Vladimir Mayakovsky was interested not only in poetry and painting. In 1913, he made his debut in the theater: he himself wrote the tragedy "Vladimir Mayakovsky", he staged it on stage and played the main role. In the same year, the poet became interested in cinema - he began to write scripts, and a year later he starred in the film “Drama at the Futurist Cabaret No. 13” for the first time (the picture has not been preserved). During the First World War, Vladimir Mayakovsky was a member of the avant-garde association "Today's Lubok". Its participants - Kazimir Malevich , David Burliuk, Ilya Mashkov and others - drew patriotic postcards for the front, inspired by the traditional popular popular print. They created simple colorful pictures for them and wrote short poems in which they ridiculed the enemy.
In 1915, Mayakovsky met Osip and Lilya Brik . This event in his autobiography , the poet later noted the subtitle "the most joyful date." Lilya Brik for many years became Mayakovsky's lover and muse, he dedicated poems and poems to her, and even after parting continued to declare his love. In 1918, they starred together in Chained by Film, both in the lead roles.
In November of the same year, the premiere of Mayakovsky's play Mystery Buff took place. It was staged at the Musical Drama Theater by Vsevolod Meyerhold , and designed in the best traditions of the avant-garde by Kazimir Malevich. Meyerhold recalled working with the poet: “Mayakovsky was well versed in very subtle theatrical, technological things that we know, directors who usually study for a very long time in different schools, practically at the theater, etc. Mayakovsky always guessed every right and wrong stage decision, just as a director" . The “revolutionary folk spectacle,” as the translator Rita Wright called it, was staged several more times.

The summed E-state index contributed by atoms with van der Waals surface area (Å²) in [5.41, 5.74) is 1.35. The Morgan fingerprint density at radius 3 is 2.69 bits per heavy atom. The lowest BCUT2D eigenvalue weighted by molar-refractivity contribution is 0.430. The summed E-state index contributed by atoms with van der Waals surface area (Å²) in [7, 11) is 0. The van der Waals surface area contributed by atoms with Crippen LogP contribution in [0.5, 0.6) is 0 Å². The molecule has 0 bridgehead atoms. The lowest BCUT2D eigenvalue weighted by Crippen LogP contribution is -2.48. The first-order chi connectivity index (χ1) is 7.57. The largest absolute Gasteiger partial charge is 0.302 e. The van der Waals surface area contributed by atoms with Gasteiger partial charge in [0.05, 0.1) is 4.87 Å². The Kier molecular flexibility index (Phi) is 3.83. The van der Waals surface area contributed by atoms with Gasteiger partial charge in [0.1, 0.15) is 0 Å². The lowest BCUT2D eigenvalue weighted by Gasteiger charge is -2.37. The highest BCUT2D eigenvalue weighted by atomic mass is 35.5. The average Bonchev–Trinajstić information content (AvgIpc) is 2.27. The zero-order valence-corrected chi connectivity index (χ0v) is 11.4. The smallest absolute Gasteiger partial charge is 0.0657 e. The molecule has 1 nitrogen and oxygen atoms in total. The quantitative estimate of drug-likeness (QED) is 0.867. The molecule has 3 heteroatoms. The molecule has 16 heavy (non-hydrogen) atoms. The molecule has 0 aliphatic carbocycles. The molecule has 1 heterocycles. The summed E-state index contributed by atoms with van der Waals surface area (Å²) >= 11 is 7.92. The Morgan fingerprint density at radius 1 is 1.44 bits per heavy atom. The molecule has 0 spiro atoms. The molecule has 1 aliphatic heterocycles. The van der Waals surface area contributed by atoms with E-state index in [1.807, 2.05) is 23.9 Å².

A year later, the tense era of "Windows of GROWTH" began: artists and poets collected hot topics and produced propaganda posters - they are often called the first Soviet social advertising. The work was intense: both Mayakovsky and his colleagues more than once had to stay late or work at night in order to release the batch on time.
In total, up to fifty posters were made, up to a hundred signs, packaging, wrappers, illuminated advertisements, advertising poles, illustrations in magazines and newspapers ... He did not like to draw and measure, but did everything by hand. He draws immediately with a pencil, without a blot, then circles with ink and paints. It was evident that this was easy for him and that he was pleased to wield a brush. Drawing was a rest for him, and in those moments he became especially affectionate and gentle. Often he called me to help write letters or draw something. The hours spent together with Volodya for the preparation of advertising posters are vividly resurrected in memory. Here is one of the notes of that time: “Rodchenko. Come to me now with a drafting tool. Immediately. V. Mayakovsky. Alexander Rodchenko , excerpt from "Working with a Poet"
In 1922, Vladimir Mayakovsky headed the literary group "Left Front of the Arts" (later "left" in the title changed to "revolutionary"), and soon the eponymous magazine of the creative association. On its pages published prose and poetry, pictures of avant-garde photographers, bold architectural projects and news of the "left" art.
In 1925, the poet finally broke up with Lilya Brik. He went on tour to France, then went to Spain, Cuba and the USA. There, Mayakovsky met the translator Ellie Jones, a short but stormy romance broke out between them. In autumn, the poet returned to the USSR, and in America his daughter, Helen-Patricia, was soon born. After returning from the United States, Vladimir Mayakovsky wrote the cycle "Poems about America", worked on scripts for Soviet films.